Ruby web scraping

I want to share my recent experience with ruby web scraping and RSS.

Often I found myself checking the comments for my game iBox3D using http://www.appcomments.com. But the problem is that you can only display the comments by country and my app does so far only have comments in Germany, USA and UK. But the website does not show where you have comments or not. It was hard to say, if there were new comments or not. So I decided to write a small ruby script which should compile all comments and display them. The script evolved as I continued to optimize it:

  • v1: I used WATIR to automate the internet explorer and to get the HTML from the website
  • v2: I used the built in RSS lib to fetch the RSS
  • v3: I used simple-rss to fetch the RSS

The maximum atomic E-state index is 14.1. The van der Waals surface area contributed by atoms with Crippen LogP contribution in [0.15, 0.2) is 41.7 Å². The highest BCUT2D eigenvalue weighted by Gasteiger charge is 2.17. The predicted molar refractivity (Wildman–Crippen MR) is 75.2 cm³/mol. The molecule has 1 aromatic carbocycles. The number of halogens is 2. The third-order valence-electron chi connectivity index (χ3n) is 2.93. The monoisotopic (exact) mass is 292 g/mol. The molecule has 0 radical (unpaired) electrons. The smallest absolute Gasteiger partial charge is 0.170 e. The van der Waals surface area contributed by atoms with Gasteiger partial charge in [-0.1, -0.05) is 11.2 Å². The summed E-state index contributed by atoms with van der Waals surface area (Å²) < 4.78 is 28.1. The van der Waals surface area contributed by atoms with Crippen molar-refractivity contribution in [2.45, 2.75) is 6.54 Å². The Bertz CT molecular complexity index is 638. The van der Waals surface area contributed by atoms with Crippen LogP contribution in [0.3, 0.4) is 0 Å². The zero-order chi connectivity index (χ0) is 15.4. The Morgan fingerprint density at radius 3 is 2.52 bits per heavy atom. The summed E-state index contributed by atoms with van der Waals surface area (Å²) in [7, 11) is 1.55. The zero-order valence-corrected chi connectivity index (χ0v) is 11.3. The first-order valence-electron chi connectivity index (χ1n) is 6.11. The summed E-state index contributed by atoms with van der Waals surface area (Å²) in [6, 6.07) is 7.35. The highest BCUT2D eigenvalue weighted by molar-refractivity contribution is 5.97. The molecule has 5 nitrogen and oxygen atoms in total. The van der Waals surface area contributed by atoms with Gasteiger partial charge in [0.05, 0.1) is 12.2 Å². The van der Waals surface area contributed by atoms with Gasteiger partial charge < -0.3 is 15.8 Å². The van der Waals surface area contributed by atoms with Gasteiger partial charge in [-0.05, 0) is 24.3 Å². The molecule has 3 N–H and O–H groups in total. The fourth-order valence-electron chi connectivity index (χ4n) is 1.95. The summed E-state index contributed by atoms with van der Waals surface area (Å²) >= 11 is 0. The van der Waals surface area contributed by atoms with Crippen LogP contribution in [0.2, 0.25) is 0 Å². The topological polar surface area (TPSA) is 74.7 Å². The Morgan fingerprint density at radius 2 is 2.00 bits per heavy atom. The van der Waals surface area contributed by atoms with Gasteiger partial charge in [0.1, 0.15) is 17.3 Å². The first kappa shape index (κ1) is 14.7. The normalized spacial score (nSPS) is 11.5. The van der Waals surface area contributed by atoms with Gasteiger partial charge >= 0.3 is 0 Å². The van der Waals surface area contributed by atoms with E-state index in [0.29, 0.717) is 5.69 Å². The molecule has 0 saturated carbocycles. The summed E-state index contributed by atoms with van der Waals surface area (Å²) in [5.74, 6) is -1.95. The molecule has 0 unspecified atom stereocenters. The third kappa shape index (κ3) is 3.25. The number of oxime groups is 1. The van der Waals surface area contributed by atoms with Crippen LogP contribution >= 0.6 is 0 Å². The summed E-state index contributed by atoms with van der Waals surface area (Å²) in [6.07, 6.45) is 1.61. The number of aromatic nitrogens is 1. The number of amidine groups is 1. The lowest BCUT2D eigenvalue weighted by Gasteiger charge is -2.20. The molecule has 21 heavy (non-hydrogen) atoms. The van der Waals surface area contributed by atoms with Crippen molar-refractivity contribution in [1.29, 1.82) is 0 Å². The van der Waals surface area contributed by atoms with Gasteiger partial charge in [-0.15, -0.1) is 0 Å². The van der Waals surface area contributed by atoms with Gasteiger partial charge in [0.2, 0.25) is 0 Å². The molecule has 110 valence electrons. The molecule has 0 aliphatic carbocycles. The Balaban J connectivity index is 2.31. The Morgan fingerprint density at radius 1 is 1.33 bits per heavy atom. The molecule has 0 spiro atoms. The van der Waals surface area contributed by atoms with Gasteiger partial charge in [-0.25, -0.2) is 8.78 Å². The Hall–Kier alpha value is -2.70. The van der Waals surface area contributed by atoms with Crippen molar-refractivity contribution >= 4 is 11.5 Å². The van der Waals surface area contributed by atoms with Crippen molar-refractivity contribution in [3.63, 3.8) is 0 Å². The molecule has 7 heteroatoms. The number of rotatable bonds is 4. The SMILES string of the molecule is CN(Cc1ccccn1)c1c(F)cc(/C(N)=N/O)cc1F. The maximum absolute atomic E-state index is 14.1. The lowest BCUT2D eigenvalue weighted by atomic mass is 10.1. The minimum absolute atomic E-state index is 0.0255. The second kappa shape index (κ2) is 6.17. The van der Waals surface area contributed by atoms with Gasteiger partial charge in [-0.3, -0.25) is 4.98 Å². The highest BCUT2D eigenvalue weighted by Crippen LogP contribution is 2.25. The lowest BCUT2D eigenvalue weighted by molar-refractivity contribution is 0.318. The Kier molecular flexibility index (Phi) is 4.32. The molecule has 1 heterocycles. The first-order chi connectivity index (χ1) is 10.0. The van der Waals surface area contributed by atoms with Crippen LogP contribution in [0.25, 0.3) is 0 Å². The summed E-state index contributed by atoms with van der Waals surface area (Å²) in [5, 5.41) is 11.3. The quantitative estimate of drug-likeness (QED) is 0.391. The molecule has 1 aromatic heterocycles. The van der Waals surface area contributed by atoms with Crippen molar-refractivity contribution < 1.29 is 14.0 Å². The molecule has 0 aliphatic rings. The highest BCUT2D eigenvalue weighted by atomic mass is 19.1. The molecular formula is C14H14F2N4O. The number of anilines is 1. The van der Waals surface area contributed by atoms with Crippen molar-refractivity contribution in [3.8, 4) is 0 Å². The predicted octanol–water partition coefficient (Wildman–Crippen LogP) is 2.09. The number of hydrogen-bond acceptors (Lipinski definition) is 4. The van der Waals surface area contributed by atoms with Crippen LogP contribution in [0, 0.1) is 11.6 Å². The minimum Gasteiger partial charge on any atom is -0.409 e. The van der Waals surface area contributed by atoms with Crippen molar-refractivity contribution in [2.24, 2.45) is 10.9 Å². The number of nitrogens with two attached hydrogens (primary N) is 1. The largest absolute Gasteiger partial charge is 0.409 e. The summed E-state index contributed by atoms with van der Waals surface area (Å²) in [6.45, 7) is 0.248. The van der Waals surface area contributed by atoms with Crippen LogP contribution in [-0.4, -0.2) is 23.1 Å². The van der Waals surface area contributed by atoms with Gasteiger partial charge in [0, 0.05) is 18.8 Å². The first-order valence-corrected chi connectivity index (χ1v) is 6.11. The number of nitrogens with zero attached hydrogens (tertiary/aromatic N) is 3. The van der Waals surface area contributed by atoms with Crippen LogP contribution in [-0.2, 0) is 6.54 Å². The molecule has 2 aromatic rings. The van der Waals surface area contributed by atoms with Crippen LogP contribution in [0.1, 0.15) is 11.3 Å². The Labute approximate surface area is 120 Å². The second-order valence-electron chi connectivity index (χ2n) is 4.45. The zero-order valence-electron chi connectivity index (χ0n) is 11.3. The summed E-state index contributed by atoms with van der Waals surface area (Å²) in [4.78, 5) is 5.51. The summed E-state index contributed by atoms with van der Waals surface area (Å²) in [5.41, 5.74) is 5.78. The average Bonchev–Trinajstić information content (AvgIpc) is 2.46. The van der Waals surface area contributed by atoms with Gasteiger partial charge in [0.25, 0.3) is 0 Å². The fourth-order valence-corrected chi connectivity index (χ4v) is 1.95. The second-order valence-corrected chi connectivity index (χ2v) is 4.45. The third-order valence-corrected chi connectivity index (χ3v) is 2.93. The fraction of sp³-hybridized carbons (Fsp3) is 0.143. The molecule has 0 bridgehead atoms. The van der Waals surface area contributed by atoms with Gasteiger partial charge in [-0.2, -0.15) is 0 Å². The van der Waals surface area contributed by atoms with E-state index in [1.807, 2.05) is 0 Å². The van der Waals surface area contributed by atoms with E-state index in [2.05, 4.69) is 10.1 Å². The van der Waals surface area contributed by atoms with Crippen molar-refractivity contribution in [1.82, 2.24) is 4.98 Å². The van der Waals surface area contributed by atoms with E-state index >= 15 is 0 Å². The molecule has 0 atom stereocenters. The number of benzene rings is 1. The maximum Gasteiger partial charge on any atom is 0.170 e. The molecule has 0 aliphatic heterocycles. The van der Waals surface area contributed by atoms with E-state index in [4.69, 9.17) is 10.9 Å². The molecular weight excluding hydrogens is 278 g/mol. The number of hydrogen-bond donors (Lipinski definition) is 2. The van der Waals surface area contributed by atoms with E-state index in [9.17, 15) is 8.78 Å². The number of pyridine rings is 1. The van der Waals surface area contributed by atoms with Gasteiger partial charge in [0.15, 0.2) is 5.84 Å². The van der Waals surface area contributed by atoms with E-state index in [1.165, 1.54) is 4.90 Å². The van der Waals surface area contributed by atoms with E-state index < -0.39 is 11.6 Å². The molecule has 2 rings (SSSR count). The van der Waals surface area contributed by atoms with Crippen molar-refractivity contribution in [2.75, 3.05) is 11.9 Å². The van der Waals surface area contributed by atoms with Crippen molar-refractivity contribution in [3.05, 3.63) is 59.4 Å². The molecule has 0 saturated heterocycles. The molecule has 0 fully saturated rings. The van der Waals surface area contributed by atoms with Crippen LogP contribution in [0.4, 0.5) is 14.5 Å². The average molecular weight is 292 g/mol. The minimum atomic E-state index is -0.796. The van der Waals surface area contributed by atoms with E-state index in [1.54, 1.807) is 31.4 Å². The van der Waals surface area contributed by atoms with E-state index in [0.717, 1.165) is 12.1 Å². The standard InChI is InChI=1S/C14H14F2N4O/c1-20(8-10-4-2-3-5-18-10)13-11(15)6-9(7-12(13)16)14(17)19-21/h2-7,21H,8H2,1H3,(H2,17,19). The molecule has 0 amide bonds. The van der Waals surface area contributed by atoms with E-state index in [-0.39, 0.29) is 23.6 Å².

• v4: I used simple-rss to fetch the RSS and used threads to do that for all countries simultaneously

This post will handle following topics:

  • Ruby 1.9
  • Watir
  • RSS with the build-in RSS lib and simple-rss
  • utf8 vs. ASCII
  • Threading
  • JRuby and Ruby

Version 1: Watir

Watir is a lib that helps to automate the browser. For those who want to install Watir at Ruby 1.9 you need to install the ruby devtools and then install the gem with the –platform=ruby option. Here is the script:

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require 'watir'
 
### hide or show the internet explorer
$HIDE_IE = true
 
# declare some variables
source_url = "http://appcomments.com/app/iBox3D"
comments = Hash.new
country_links = Array.new
 
### open the internet explorer and navigate to the source url
ie = Watir::IE.new()
ie.goto(source_url)
 
### fetch the links to the different countries
ie.links.each do |link|
	if link.href =~ /iBox3D\?country=(\d*)$/
		country_links < < link.href
	end
end
 
### loop over all country links
country_links.each do |link|
	# go to the country specific link
	ie.goto(link)
 
	# due to unknown reasons sometimes the DIV was not there => reload
	until  ie.div(:id => "review_dropdowns").exists? do
		sleep(1)
		ie.goto(link)
		sleep(5)
	end